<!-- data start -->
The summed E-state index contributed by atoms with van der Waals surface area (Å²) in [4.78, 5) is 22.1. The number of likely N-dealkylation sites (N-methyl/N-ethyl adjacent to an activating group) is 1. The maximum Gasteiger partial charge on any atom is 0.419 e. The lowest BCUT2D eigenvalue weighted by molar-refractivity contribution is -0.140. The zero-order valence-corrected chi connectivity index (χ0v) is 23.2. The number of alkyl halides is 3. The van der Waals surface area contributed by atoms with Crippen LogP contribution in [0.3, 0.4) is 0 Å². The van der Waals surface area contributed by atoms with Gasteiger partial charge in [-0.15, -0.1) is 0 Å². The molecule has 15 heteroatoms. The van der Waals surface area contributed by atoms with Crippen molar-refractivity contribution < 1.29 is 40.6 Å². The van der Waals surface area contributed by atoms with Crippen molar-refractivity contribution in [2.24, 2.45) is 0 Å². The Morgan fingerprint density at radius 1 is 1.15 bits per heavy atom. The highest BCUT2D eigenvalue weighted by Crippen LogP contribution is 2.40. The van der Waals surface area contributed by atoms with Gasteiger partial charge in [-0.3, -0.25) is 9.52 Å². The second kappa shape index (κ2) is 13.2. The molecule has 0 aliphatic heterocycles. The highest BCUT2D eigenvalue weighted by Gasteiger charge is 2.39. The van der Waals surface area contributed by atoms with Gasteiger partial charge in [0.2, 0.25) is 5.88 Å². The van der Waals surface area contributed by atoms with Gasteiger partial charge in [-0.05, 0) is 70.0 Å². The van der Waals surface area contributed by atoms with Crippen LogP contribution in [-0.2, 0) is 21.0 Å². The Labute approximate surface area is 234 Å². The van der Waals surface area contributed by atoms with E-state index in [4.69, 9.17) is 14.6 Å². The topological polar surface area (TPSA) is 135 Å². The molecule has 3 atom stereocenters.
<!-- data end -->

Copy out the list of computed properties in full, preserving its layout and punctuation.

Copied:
The summed E-state index contributed by atoms with van der Waals surface area (Å²) in [4.78, 5) is 22.1. The number of likely N-dealkylation sites (N-methyl/N-ethyl adjacent to an activating group) is 1. The maximum Gasteiger partial charge on any atom is 0.419 e. The lowest BCUT2D eigenvalue weighted by molar-refractivity contribution is -0.140. The zero-order valence-corrected chi connectivity index (χ0v) is 23.2. The number of alkyl halides is 3. The van der Waals surface area contributed by atoms with Crippen LogP contribution in [0.3, 0.4) is 0 Å². The van der Waals surface area contributed by atoms with Gasteiger partial charge in [-0.15, -0.1) is 0 Å². The molecule has 15 heteroatoms. The van der Waals surface area contributed by atoms with Crippen molar-refractivity contribution < 1.29 is 40.6 Å². The van der Waals surface area contributed by atoms with Crippen molar-refractivity contribution in [2.24, 2.45) is 0 Å². The Morgan fingerprint density at radius 1 is 1.15 bits per heavy atom. The highest BCUT2D eigenvalue weighted by Crippen LogP contribution is 2.40. The van der Waals surface area contributed by atoms with Gasteiger partial charge in [-0.3, -0.25) is 9.52 Å². The second kappa shape index (κ2) is 13.2. The molecule has 0 aliphatic heterocycles. The highest BCUT2D eigenvalue weighted by Gasteiger charge is 2.39. The van der Waals surface area contributed by atoms with Gasteiger partial charge in [0.2, 0.25) is 5.88 Å². The van der Waals surface area contributed by atoms with Gasteiger partial charge in [-0.05, 0) is 70.0 Å². The van der Waals surface area contributed by atoms with Crippen LogP contribution in [-0.2, 0) is 21.0 Å². The Labute approximate surface area is 234 Å². The van der Waals surface area contributed by atoms with E-state index in [4.69, 9.17) is 14.6 Å². The topological polar surface area (TPSA) is 135 Å². The molecule has 3 atom stereocenters.